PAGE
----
If you’re admitted to hospital with a severe flare-up of your condition, you may be offered non-invasive ventilation. This involves wearing a snug-fitting mask over your nose, or over your nose and mouth, connected to a machine that pushes air into your lungs. Non-invasive ventilation supports your breathing to give your muscles a rest and gently helps with each breathe you take. This increases your oxygen level and helps you breathe out more carbon dioxide.
If you regularly wake up with a headache, tell your doctor. It can be a sign your breathing is shallow at night and you might benefit from non-invasive ventilation at home.
Lung volume reduction procedures
A few percent of people with emphysema and COPD may benefit from a lung volume reduction procedure to reduce the amount of air trapped in their lungs. This can involve an operation to remove the worst affected area of lung or putting valves into the airways with a fibre-optic camera to block the worst area off. This allows the remaining, healthier parts of the lungs to work better so that you can breathe more easily.
If you’ve had pulmonary rehabilitation and are still limited by breathlessness, ask your doctor if you might be suitable for a lung volume reduction procedure. Your GP can refer you for the necessary investigations or to a specialist centre.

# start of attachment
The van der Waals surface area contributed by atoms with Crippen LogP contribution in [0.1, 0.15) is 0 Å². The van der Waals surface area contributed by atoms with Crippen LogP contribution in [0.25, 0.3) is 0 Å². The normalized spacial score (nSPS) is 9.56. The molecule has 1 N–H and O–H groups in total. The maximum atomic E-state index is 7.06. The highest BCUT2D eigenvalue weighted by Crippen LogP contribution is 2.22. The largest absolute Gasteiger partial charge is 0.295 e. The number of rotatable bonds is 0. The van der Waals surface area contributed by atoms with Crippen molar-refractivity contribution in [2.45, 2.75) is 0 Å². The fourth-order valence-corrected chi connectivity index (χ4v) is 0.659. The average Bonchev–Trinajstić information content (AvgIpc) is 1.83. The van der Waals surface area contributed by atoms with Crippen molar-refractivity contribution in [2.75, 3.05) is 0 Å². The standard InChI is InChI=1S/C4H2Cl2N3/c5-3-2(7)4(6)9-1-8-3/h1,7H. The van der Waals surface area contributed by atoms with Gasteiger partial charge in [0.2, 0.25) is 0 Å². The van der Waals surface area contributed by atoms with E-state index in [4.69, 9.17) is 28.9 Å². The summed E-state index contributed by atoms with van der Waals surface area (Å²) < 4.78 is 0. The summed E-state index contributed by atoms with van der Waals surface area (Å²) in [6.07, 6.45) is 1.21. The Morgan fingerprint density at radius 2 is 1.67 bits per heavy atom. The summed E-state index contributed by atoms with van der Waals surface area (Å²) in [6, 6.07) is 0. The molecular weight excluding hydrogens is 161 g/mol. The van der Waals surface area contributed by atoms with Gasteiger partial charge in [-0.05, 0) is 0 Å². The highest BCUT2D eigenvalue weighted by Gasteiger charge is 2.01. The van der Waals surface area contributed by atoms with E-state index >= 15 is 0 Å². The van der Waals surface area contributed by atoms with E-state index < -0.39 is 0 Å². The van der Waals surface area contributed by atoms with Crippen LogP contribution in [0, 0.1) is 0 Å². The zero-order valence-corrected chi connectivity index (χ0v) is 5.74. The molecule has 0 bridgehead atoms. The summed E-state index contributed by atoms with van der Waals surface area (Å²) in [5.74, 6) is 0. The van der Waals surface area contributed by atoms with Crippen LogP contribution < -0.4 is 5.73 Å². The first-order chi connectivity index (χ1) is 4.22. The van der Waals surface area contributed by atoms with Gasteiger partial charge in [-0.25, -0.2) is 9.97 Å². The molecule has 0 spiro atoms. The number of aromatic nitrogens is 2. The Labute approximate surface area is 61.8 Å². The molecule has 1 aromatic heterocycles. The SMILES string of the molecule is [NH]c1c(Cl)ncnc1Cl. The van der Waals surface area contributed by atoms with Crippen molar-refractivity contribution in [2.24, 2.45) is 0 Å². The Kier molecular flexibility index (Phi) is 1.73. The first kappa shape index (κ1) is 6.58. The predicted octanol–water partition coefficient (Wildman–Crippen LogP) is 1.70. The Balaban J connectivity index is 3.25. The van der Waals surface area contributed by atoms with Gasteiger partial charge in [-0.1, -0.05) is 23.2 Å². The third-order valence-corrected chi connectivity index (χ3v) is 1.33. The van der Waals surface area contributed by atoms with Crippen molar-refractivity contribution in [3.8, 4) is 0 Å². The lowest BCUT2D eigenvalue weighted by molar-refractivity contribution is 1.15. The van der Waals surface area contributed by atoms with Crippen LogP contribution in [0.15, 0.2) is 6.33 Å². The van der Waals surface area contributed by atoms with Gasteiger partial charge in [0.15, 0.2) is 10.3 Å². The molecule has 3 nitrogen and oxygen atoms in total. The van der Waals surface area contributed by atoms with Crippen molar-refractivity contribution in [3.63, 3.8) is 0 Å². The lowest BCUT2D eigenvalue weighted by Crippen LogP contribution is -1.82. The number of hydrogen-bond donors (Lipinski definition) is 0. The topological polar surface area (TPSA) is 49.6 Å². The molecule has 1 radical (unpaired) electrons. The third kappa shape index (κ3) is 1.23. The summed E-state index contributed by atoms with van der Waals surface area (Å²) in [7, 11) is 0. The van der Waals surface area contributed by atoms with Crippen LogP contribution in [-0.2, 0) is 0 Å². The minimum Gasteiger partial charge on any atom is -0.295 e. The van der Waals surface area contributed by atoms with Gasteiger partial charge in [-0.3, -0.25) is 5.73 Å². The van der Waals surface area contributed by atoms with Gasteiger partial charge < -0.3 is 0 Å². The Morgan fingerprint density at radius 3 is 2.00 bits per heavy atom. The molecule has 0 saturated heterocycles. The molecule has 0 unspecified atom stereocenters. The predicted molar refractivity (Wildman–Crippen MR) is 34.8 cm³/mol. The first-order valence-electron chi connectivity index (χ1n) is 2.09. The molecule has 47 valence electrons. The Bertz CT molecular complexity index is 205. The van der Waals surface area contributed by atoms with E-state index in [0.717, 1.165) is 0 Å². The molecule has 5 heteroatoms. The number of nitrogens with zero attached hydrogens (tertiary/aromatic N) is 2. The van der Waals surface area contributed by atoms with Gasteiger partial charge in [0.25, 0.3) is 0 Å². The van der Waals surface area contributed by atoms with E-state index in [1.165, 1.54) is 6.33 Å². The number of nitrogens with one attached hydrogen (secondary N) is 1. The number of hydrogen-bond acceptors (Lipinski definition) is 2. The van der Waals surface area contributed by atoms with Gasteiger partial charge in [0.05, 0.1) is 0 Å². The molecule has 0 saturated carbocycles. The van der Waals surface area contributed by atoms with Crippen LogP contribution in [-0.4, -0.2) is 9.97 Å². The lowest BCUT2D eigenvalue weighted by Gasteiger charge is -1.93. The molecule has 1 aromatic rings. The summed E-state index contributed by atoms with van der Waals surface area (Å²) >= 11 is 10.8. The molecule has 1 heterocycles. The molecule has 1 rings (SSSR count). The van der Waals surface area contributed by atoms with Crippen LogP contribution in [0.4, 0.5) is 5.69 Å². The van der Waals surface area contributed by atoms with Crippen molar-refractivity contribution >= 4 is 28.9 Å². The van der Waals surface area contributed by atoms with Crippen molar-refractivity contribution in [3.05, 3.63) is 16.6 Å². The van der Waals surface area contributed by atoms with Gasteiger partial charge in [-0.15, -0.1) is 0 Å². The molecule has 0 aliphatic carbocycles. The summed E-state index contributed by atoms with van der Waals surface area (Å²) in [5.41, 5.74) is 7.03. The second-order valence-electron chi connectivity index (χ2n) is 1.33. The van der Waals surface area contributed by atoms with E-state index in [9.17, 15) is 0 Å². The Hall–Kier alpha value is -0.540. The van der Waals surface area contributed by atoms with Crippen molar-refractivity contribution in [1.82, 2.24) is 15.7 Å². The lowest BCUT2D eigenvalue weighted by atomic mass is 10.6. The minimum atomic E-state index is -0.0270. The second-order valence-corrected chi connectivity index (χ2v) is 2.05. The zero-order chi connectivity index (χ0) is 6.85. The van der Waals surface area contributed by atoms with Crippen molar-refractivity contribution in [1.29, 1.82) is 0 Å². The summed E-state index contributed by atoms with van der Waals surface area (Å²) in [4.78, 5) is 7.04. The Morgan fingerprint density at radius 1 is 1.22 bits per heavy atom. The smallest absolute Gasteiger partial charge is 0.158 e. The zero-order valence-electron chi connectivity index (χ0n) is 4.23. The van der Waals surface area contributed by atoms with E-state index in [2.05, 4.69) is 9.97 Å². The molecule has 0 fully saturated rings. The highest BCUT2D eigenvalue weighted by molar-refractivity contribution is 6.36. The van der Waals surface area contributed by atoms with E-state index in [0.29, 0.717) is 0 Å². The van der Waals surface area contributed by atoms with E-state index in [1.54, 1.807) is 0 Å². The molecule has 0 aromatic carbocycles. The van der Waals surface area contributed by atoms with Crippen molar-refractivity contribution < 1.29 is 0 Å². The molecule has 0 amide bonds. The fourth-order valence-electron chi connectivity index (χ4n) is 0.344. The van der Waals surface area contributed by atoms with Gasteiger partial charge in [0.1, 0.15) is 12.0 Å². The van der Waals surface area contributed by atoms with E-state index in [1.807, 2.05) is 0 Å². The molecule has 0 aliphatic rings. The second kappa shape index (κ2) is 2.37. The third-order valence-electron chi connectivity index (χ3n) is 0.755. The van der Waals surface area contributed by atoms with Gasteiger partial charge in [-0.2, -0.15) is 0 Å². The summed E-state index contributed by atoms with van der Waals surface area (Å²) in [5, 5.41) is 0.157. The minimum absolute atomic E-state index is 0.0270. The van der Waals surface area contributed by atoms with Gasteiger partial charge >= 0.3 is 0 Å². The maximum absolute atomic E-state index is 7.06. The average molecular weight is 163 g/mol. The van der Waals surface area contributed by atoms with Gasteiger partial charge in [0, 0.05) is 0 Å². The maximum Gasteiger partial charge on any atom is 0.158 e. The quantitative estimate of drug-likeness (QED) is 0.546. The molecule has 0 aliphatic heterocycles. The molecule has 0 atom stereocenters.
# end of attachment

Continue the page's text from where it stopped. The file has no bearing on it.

If you have very severe COPD and have not got better with treatment, you might be a candidate for a lung transplant. Lung transplant is a high-risk major operation and is only suitable for a small number of people. Currently, there are not enough donor lungs available to meet demand.
Whether you can be considered for a lung transplant depends on factors that influence the chance of a successful outcome. These include your general health and fitness, other medical conditions that mean that you would not be able to cope with the procedure and whether you are over- or under-weight. You will also need to have not smoked for at least 6 months. There is no strict age cut-off, but it’s unusual for people with COPD to have a transplant much over 60 years old. Ask your doctor if you think you might be suitable.